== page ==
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Thursday, January 19, 2017

How I Make History Real for My Students, Part 1

"Hey, Mrs. Dahl. You should let us section the room into our tribal lands," one student earnestly opined on his way out after class. Another chimed in, "And we should have to sit in our own tribe's region!" We had just begun a unit about the Native American tribes of Texas. We spent time as a class building criteria for our reports based on what kids were expected to learn. They had picked groups, chosen a tribe, and would begin research the next day.  My brain immediately went into overdrive with all the possibilities!

The kids loved their taped off areas!
When kids arrived for class the next day, they found the floor sectioned off with orange tape to represent the approximate locations of the tribes in Texas long ago. Students had to stay in their own region (no matter what subject we were working on) unless they got permission from another tribe to pass through their lands. If a student needed something (chair, pencil, etc) that was located in another region, he would have to trade for it. However, in order to trade, they had to know enough about each others' tribes to know what was available to trade. Suddenly, learning about the tribes took on special meaning and students began to research in earnest.

Soon, one group placed signs in its region showing what natural resources and other goods their tribe had to offer. Others rapidly followed suit. In this way, they got to know the location and resources of all the different tribes of Texas. One day the Comanche group realized their tribe was more aggressive, and therefore unlikely to bother asking for permission. They began to roam the room without much concern until an enterprising young man from a bordering tribe raided for some comfortable chairs left unattended. After that, they stayed closer to home.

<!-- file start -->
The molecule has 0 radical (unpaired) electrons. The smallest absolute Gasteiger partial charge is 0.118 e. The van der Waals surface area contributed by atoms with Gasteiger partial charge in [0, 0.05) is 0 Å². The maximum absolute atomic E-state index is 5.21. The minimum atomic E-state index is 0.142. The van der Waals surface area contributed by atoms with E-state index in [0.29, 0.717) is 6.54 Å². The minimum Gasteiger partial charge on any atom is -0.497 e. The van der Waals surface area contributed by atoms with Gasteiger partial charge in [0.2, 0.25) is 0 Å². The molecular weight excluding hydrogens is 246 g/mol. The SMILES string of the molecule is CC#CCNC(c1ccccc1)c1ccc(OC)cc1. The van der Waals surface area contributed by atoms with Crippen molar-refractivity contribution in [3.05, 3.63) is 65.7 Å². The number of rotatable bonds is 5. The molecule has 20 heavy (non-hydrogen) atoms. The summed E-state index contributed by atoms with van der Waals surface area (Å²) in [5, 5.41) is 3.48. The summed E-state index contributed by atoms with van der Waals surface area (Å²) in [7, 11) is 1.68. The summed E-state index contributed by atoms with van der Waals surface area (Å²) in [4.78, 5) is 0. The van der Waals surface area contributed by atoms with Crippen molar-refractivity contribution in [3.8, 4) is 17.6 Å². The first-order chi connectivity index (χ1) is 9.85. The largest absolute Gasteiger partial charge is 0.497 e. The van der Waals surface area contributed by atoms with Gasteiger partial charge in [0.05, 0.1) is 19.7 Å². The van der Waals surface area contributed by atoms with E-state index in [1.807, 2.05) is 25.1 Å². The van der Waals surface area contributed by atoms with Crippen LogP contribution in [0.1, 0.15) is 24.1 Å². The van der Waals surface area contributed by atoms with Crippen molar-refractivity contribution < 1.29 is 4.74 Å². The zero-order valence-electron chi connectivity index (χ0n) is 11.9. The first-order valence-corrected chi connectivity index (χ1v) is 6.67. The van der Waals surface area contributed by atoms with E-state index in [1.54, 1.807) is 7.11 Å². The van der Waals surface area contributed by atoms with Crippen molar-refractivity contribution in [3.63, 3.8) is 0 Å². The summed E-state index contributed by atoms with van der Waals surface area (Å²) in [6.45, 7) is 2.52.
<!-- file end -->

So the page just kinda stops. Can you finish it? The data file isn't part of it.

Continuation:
He traded land for chairs!

Students began to feel a kinship with their chosen tribe. Because of this feeling, the research became more personal. By the time research was finished and the presentations were shared, their depth of knowledge for all the tribes of Texas was sincerely impressive. In fact, they were able to transfer the knowledge of their tribe into point-of-view journal entries that will be discussed in the next installment of this adventure. The reports and presentations all exceeded the criteria of expectations we had set together.

Once the research was finished, students stayed in their regions rather than going back to their usual tables. This worked out very well because they had surprises coming. Stay tuned to see what happens when visitors appear unexpectedly in class as Spanish or French explorers. Then missions appear. Colonies begin to take lands from our tribes. Students journal through it all from the point of view of their chosen tribe's beliefs and customs.

Make history real by giving it meaning...make it personal for more of an emotional connection. Remember, emotions drive learning. Letting students drive how things happen goes a long way too!

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